OSMP Flagstaff Fire - Photo Gallery
Watch an interview with OSMP Forest Ecologist, Chris Wanner, on the Flagstaff Fire area and associated trail closures.
The Flagstaff Fire started on June 26, 2012, from a lightning strike on the west side of Bear Peak, near Bison Drive. The fire burned approximately 300 acres, mostly on the west sides of Bear Peak and South Boulder Peak (see photo at left), and the upper part of Shadow Canyon. Some parts of the burned area remains closed to visitation to protect visitors from hazards, such as falling trees; and to minimize erosion of the very fragile burned soils.
These photos were taken by OSMP staff as they assessed the effects of the fire.
OSMP is opening the burned area to on-trail use as quickly as possible, but only after conditions have been assessed and required mitigation is completed - one area / trail at a time. These changes will be announced here on our web site. For the very latest on what trails are open, please visit our Area Closures page.
Update: the Bear Peak West Ridge trail was re-opened on November 13. It is now possible to visit the burn area on a loop hike that follows Fern Canyon, Bear Peak West Ridge and Bear Canyon trails.
Some hand-dug fire lines area still visible and need to be rehabilitated (see photo at left). Fire lines may look like trails, but hiking on them can cause severe resource damage and can also be dangerous.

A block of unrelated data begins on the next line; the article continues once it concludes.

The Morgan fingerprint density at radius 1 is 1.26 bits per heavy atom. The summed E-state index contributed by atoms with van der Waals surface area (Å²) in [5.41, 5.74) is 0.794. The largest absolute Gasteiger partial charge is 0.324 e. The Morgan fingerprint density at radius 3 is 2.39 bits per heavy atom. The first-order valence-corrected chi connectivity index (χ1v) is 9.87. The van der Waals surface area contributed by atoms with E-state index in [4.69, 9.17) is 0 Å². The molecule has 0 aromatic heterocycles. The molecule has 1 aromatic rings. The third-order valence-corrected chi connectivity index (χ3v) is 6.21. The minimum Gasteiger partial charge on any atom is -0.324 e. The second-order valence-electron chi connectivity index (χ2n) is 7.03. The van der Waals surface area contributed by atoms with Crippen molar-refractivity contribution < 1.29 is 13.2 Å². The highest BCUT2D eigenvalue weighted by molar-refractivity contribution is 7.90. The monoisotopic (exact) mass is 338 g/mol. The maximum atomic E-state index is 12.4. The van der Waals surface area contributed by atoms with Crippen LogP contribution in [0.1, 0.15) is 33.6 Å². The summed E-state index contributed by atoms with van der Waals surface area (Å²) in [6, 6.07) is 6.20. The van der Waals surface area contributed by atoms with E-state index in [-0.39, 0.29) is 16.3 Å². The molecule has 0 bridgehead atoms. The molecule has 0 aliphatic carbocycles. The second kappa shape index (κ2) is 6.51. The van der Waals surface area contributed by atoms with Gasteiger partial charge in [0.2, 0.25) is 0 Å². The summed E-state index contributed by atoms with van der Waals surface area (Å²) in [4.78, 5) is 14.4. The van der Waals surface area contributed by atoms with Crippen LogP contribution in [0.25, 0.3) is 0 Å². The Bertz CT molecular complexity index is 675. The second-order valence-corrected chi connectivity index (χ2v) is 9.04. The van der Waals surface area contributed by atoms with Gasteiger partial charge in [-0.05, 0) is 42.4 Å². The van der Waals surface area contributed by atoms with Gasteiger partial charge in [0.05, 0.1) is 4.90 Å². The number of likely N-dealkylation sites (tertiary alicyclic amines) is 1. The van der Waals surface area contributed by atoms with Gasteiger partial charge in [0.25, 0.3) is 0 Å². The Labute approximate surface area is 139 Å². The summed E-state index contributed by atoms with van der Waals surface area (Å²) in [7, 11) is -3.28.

Just a month after the fire, plants were already regenerating, particularly woody perennials like Oregon holly grape, buckbrush and kinnikinnick. Many Front Range plants are adapted to fire, with deep roots that survive searing temperatures. Many plants will resprout this fall. Seeds that survived the flames will also sprout next spring and cover the bare hillsides with new growth.
But the rocks and soils will remain very prone to erosion.
These photos show how July’s rains washed unprotected soil and gravel from the slopes onto the Shadow Canyon trail, which will need maintenance before it can be reopened. Once the visitor closure is lifted, it is essential that hikers stay only on designated trails to prevent severe resource damage.
Below - the saddle, where the Shadow Canyon trail joins the trail to Bear and South Boulder Peaks.
Like most fires, the Flagstaff Fire didn’t burn with a uniform intensity: some places burned hotter and more completely than other areas nearby. This creates a mosaic of conditions after the fire, providing different opportunities for the plants and animals that will re-colonize the forest.
Some species favor the most intensely burned areas, while others prefer places that were only lightly burned. The unburned forest will act as a seed bank to repopulate the burned areas.
Below - a Hairy Woodpecker inspects the burned trees for insects. Dead trees provide habitat for many forest animals.
Seven weeks after the fire, many plants are resprouting from the ashes and charred soil. Spreading dogbane is even blooming and attracting butterflies.
This panorama taken from the summit of Bear Peak looking west shows the full extent of the fire.
Last Updated on Thursday, 15 November 2012 09:15